Except the customers, of course. One of them, a large supermarket chain, initially rebuffed Ng’s advances for financial reasons. “The CEO told me it was cheaper to throw away excess food. They considered donating food an expensive exercise,” she says. “Two years ago, this same chain signed a contracted with us to actively campaign and promise us all their surplus food. It took eight years, but we convinced them.

“Everyone started realizing the impact of what we were creating and suddenly nobody was questioning anything.”

Even the biggest companies, such as Nestlé and Unilever, didn’t have a food donation policy when Ng began his journey. “But we’ve done a lot to champion the cause and we’ve been very open and candid in the media calling on other companies to step up and do more, and they did.”

And it’s impossible, Ng too. As president of ONE (Singapore) she works to raise awareness of poverty at home and abroad and fights to end it. X-Inc and ONE even run a pair of annual food drives designed to help hungry Singaporeans.

Never one to rest on his laurels, Ng felt that more could be done. “My brother and I knew how much food was still thrown away, and there are still people who are hungry,” she says.

In 2012, the siblings founded FBSG, the first of its kind in Singapore. “We started by redistributing two tonnes of surplus food,” she says. “In 2020, at its peak, we processed 1,600 tonnes of food.”

Nearly 370 charities around the world benefit from FBSG’s extensive efforts, which take the form of everything from soup kitchens to door-to-door baskets. “My kids think I’m a full-time food banker,” Ng laughs. “But I spend a lot of time involving them and other children because I felt there was a clear lack of opportunities for very young children to start volunteering. It certainly brought my family closer.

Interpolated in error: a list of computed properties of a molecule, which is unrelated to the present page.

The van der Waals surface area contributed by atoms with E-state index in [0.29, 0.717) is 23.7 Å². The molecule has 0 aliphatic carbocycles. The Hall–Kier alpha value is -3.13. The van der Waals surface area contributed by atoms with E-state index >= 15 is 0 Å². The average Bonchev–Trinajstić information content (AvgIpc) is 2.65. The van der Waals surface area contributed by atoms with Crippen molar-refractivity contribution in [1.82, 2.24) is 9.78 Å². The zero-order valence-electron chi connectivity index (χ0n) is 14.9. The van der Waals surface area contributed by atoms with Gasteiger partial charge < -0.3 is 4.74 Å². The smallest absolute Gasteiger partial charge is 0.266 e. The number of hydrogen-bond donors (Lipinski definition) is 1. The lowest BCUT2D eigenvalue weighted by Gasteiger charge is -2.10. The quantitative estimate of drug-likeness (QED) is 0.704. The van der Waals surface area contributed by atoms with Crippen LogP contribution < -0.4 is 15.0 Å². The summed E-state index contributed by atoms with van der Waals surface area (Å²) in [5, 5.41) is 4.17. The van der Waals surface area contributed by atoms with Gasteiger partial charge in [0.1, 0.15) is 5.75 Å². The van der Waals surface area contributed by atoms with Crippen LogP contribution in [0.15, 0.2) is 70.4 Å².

An honest leader

At this point, you’d be forgiven for wondering how Ng is able to spin so many plates. His answer is simply honesty. “As a business leader, you have to be honest, inspiring, ambitious. Sometimes there are too many sweets, but by being very realistic, my employees feel that it’s okay to really be themselves “, she says.

This philosophy is at the heart of a corporate culture according to Ng has significantly reduced the average age of the team. “We have so many young interns who come to us because they find our company so interesting,” she says.

With so much at stake, Ng shows no signs of slowing down. “If Singapore has such a wealthy, united and kind-hearted people, why haven’t we eradicated food insecurity? I am convinced that by harnessing today’s platforms, technology and innovation, we can certainly reduce this insecurity by 90%, if not 100%,” she says. “We can even feed people better with healthier choices and enable them to break the cycle of poverty.”

It’s the kind of optimism that not only earned Ng the final YPO honor, but defined his career. “My uncle was wrong; I’m still here 20 years later. I think I must have done something right,” Ng said. “I truly hope that I continue to inspire others, women and men, that despite being a parent and juggling business and personal commitments, we can still create a positive impact for the world around us. .”